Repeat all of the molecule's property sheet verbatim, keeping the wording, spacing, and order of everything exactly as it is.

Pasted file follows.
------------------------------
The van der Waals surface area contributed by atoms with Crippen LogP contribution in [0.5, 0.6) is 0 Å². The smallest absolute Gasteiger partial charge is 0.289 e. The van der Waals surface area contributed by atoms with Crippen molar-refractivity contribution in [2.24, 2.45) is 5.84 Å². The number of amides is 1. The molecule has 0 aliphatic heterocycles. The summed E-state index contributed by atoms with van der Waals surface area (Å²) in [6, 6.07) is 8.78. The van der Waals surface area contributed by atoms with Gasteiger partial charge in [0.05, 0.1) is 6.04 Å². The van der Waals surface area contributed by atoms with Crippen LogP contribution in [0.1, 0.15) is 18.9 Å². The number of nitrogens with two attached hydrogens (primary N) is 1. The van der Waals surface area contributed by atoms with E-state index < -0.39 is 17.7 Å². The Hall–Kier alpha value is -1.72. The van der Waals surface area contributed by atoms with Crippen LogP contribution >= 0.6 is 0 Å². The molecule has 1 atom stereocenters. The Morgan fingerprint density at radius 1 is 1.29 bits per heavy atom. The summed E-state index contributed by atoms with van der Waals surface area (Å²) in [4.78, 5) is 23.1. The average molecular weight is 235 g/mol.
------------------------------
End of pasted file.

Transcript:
The van der Waals surface area contributed by atoms with Crippen LogP contribution in [0.5, 0.6) is 0 Å². The smallest absolute Gasteiger partial charge is 0.289 e. The van der Waals surface area contributed by atoms with Crippen molar-refractivity contribution in [2.24, 2.45) is 5.84 Å². The number of amides is 1. The molecule has 0 aliphatic heterocycles. The summed E-state index contributed by atoms with van der Waals surface area (Å²) in [6, 6.07) is 8.78. The van der Waals surface area contributed by atoms with Gasteiger partial charge in [0.05, 0.1) is 6.04 Å². The van der Waals surface area contributed by atoms with Crippen LogP contribution in [0.1, 0.15) is 18.9 Å². The number of nitrogens with two attached hydrogens (primary N) is 1. The van der Waals surface area contributed by atoms with E-state index < -0.39 is 17.7 Å². The Hall–Kier alpha value is -1.72. The van der Waals surface area contributed by atoms with Crippen LogP contribution >= 0.6 is 0 Å². The molecule has 1 atom stereocenters. The Morgan fingerprint density at radius 1 is 1.29 bits per heavy atom. The summed E-state index contributed by atoms with van der Waals surface area (Å²) in [4.78, 5) is 23.1. The average molecular weight is 235 g/mol.